Lucky Us: A Novel
by Joan Silber
A review by Chris Bolton
Thinking about Joan Silberís novel Lucky Us, I keep coming back to Dana Kennedyís comment in The New York Times Book Review:
Silber's way of approaching her prose is the literary equivalent of that famous admonition attributed to Spencer Tracy, the one about trying never to be caught acting. Her style, direct and immediate, is such that you never catch her self-consciously writing.
Silber manages several difficult tricks in this book: she convincingly alternates narrative voices; she deftly avoids easy sentimentality, preferring to let the reader respond to a scene rather than wring tears with manipulative writing; and best of all, she tells a simple story very well. These are more difficult to pull off than they may seem.
Consider the narrative, which switches between chapters from rambunctious twenty-something Elisa to her boyfriend, Gabe, more than twenty years her senior. Not only does Silber manage to convince us of her charactersí ages and make each voice distinctive and instantly recognizable, but her plumbing of Gabeís thoughts leaves no doubt as to his gender. There is a myth that male writers have trouble creating credible female voices but female writers have no difficulty crafting male characters. Consider, however, Jeanette Wintersonís self-consciously esoteric Written On the Body, which has been praised for never revealing the narratorís sex -- but any man who reads the book knows the narrator is a woman. Winterson is simply unable to think like a man, or write the way a man thinks. In Lucky Us, Gabe doesnít hit a single false note; she gets the obvious details as well as the smaller, more intimate ones that women arenít supposed to know about. I could easily have believed Silber traded chapters with a male ghost writer.
Grateful as I am that Lucky Us never sinks to the level of a shameless tear-jerker, I believe Silberís third trick is even more impressive. In an age of endless tomes loaded with pretension, itís astonishing to find a 276-page novel that moves quickly and deftly, focusing (with no footnotes or self-consciously "clever" prose) on only two main characters and their seemingly insignificant lives.
Elisa and Gabe are lovers. Gabe once served time in prison for drug dealing and Elisa used to lead a typically reckless, early-twenties lifestyle of heavy drinking, casual drug use, and even more casual sex. They approach their relationship casually, almost bemusedly, until a simple whim leads Gabe to propose -- and to her astonishment, Elisa accepts. Then a blood test reveals Elisa is HIV-positive.
We pause to recall countless "very special" movies of the week with a similar premise and cringe at the waterworks ahead. But they never arrive. Instead, Silber examines the affect the virus has on Elisa, Gabe, and their relationship. Elisa doesnít magically change into a courageous martyr while Gabe struggles to maintain his faith in their timeless love. Instead, she deals with the disease on a complex, human level, with simple observations that real people are likely to make:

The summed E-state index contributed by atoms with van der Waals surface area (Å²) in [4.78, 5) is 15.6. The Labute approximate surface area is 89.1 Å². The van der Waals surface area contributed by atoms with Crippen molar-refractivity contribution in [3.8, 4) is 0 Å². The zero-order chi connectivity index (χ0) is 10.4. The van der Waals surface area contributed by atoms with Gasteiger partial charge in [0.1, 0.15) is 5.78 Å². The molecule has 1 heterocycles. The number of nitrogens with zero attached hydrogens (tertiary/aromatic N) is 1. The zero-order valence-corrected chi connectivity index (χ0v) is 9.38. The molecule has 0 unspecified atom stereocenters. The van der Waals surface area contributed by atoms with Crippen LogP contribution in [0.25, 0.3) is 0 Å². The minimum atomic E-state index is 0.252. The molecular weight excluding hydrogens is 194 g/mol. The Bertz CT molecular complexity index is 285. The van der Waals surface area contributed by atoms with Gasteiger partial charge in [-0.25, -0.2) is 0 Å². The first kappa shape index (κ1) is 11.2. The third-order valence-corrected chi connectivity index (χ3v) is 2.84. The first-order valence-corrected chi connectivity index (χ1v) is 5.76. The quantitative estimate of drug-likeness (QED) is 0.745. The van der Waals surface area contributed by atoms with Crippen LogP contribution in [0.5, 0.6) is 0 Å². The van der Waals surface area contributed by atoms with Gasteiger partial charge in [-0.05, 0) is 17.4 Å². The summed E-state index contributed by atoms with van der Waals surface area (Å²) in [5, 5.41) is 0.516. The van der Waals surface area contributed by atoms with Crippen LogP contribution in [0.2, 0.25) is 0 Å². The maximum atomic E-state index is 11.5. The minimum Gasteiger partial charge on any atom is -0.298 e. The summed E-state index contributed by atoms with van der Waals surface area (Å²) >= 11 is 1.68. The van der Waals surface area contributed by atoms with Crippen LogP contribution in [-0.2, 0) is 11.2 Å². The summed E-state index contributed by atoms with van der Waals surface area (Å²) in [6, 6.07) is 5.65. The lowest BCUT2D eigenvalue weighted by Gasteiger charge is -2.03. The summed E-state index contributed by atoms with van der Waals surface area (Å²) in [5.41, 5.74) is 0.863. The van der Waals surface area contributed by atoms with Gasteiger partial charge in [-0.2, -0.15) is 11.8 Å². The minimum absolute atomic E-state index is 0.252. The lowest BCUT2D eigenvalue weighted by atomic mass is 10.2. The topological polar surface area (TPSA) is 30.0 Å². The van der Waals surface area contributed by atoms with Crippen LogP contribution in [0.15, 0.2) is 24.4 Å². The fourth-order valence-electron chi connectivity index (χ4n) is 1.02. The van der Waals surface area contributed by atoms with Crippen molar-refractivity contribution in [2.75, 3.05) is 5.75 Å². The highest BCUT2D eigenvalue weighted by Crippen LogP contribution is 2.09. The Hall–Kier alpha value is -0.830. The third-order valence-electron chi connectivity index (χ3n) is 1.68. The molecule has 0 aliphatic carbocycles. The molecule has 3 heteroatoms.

It scared me when I got my period. I knew the blood, which was not just blood but shed tissue and mucus, was not likely to get into anyone elseís bloodstream, but it showed red and lethal, and what was I supposed to do with my used and polluted tampons? I had to call a hot line to find out how to dispose of them. The woman was crisp and cheerful, I was embarrassed.
Elisa sinks into despair and turns back to the reckless lifestyle that led to her infection in the first place. By this point in the novel, our investment in the characters and their small but appealing lives makes Elisaís downward spiral heartbreaking where it could easily have turned melodramatic. If the sum of the novel isnít quite equal to its parts, perhaps thatís more a compliment to the simplicity of its story and the credibility of its characters -- for, whose lives ultimately wind up with a riveting conclusion? Nonetheless, I closed the cover with a sense of satisfaction mingled with sorrow at the end of my involvement with Gabe and Elisa -- and upon rereading the book in preparation for this review, felt like I was revisiting longtime friends.
These are hideous cliches, of course. Everyone refers to the characters in a beloved book as friends and claims it was hard to leave them. Thatís what good stories are supposed to do -- involve us in a world similar to, but distinctly different from our own, and engage us with characters who get under our skin in such a way that we never want them to leave. This is a storytelling art form that gets short shrift since itís not as obvious or as easy to praise as the more lavish graduate-school writing that ends up with the awards and fawning (yet curiously vague) praise of critics.
Lucky Us doesnít shatter our perceptions of the universe, satirize our consumer-driven society (or anything at all), or call attention to its authorís creative prowess; rather, it moves along unobtrusively, draws us in, and leaves us with a warm sense of recognition and identification. As Kennedy noted in her review, Silber is that slyest of character actors, sneaking a radiant performance past the chest-thumping and posturing of the more glamorous movie stars.